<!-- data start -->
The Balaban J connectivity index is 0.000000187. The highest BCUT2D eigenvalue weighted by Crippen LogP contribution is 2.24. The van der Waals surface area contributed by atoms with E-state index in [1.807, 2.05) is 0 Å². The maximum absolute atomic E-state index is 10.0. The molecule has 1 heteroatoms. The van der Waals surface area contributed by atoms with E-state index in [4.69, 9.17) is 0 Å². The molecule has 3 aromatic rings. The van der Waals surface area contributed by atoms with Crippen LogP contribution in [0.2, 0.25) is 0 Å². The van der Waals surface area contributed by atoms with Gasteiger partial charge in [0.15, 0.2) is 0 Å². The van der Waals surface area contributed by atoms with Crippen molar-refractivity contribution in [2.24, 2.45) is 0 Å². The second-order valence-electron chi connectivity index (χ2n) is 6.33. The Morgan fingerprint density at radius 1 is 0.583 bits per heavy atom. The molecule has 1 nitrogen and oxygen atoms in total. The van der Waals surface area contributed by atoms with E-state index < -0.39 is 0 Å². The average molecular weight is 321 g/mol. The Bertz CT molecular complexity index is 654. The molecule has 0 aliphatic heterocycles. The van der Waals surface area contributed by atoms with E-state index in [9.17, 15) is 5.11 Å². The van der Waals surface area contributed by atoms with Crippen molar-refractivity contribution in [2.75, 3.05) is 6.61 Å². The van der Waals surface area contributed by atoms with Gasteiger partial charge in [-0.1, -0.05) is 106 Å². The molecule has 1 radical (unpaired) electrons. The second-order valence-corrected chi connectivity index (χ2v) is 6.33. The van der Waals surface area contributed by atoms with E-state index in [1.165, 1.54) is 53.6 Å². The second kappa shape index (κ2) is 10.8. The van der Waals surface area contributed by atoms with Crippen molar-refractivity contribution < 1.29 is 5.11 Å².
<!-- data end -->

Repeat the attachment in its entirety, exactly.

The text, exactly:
The Balaban J connectivity index is 0.000000187. The highest BCUT2D eigenvalue weighted by Crippen LogP contribution is 2.24. The van der Waals surface area contributed by atoms with E-state index in [1.807, 2.05) is 0 Å². The maximum absolute atomic E-state index is 10.0. The molecule has 1 heteroatoms. The van der Waals surface area contributed by atoms with E-state index in [4.69, 9.17) is 0 Å². The molecule has 3 aromatic rings. The van der Waals surface area contributed by atoms with Crippen LogP contribution in [0.2, 0.25) is 0 Å². The van der Waals surface area contributed by atoms with Gasteiger partial charge in [0.15, 0.2) is 0 Å². The van der Waals surface area contributed by atoms with Crippen molar-refractivity contribution in [2.24, 2.45) is 0 Å². The second-order valence-electron chi connectivity index (χ2n) is 6.33. The Morgan fingerprint density at radius 1 is 0.583 bits per heavy atom. The molecule has 1 nitrogen and oxygen atoms in total. The van der Waals surface area contributed by atoms with E-state index < -0.39 is 0 Å². The average molecular weight is 321 g/mol. The Bertz CT molecular complexity index is 654. The molecule has 0 aliphatic heterocycles. The van der Waals surface area contributed by atoms with E-state index in [9.17, 15) is 5.11 Å². The van der Waals surface area contributed by atoms with Crippen molar-refractivity contribution in [2.75, 3.05) is 6.61 Å². The van der Waals surface area contributed by atoms with Gasteiger partial charge in [-0.1, -0.05) is 106 Å². The molecule has 1 radical (unpaired) electrons. The second-order valence-corrected chi connectivity index (χ2v) is 6.33. The van der Waals surface area contributed by atoms with E-state index in [1.165, 1.54) is 53.6 Å². The second kappa shape index (κ2) is 10.8. The van der Waals surface area contributed by atoms with Crippen molar-refractivity contribution < 1.29 is 5.11 Å².